However, it soon became apparent to me that we were not heading to T'ap-sa: WE WERE CLIMBING THE PEAK OF MAI-SAN!  In my mind's eye, I could locate T'ap-sa on the hotel's map:  the pagodas are between the peaks of Mai-san: we were climbing the higher of the two "ears"!!Wendy had realized this sooner than I, but had not dared to tell me!  Putting one foot carefully ahead of the other, praying, refraining from looking down and from letting "defeatist" thoughts overwhelm me eventually enabled me to wearily enjoy the view from Mai-san's summit.  Success came in the form of exhaustion. 

In retrospect, I know that my 673-metre ascent was successful, in part, because of the actions of my cool-headed daughter, and also thanks to three strangers - Chinese men on a university exchange - on the path ahead of us.  One fellow spoke fairly good English. He was married, an expert on trees, and his wife was at home in China with their young son. The sight of his outstretched arm/hand to me, and his encouraging smile became all the more welcoming the higher we climbed. We talked about our lives for the hour or so that his hand became my vital link: I learned of his work and family, his faith in God, and in turn told him of my home and church in Canada, and my work and family.  This kind stranger's reassurance as I progressed ever so cautiously upwards was the answer to my earlier prayers.  On the descent, after a brief period of rest,  I was less hesitant to grasp his hand.  I readily returned his and his two fellow countrymen's smiles.        

We all hiked on to T'ap-sa, and were amazed by the hermit's dedication: the pagodas are in reality a masterpiece created by hand without mortar.  Most of the rocks used in the pagodas were the rubble that had fallen from Mai-san's peaks.  Although fragile and unsteady-looking, none of the eighty structures has ever been blown over by the wind that sometimes rushes through this gorge.  We now knew - firsthand - why T'ap-sa is visited year-round by millions in South Korea!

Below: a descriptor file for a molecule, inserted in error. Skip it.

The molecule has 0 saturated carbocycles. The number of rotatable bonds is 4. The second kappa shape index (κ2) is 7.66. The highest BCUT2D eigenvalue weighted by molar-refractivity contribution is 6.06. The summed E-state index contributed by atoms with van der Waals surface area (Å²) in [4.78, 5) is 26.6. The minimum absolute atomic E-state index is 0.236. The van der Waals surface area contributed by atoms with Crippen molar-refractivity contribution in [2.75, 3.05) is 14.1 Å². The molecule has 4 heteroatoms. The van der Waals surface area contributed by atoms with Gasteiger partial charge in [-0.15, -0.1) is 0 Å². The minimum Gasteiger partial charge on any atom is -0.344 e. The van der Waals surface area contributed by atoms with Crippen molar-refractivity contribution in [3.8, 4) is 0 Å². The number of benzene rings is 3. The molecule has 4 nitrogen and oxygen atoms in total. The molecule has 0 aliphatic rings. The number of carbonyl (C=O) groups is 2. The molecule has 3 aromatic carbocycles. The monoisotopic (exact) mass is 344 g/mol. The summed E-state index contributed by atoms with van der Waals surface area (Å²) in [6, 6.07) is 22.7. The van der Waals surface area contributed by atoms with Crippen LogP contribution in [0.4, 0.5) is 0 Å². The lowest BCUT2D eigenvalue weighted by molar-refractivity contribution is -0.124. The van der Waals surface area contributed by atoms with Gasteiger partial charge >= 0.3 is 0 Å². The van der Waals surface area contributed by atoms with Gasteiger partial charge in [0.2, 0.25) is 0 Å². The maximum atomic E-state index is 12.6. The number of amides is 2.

Yes, later Wendy and I COULD laugh about our experience, and, yes, we did find the guidebook's clear explanation about the "V" in the road where we had erred.  In the quiet of our hotel room, where I jotted down some of what I had said to Wendy as we made the climb: "Don't push me" (when she reached in my daypack for the water bottle!!), "No-one will ever understand what I've been through", "It's the closest to hysteria I've been since I arrived in Korea", (choke, sob), I was mindful that on Mai'san, we were really not alone or in danger - that help was always near at hand (literally). 

What lessons did climbing South Korea's Mai-san teach me? 

            M        ums and daughters make good teams

            A        lways keep the faith!
    
            I         t is important to read the guidebook carefully

            S        trangers may turn out to be 'angels on one's shoulder'

            A        dults can learn from children

            N        ever give up!

It is great to reflect on the 'angels' who helped with our adventures in South Korea.  The three Chinese climbers were only one of our encounters with 'angels', but one which, with my daughter's help, made my ascent of Mai-San that hot summer's day such an exhilarating - yes, life-changing - travel experience!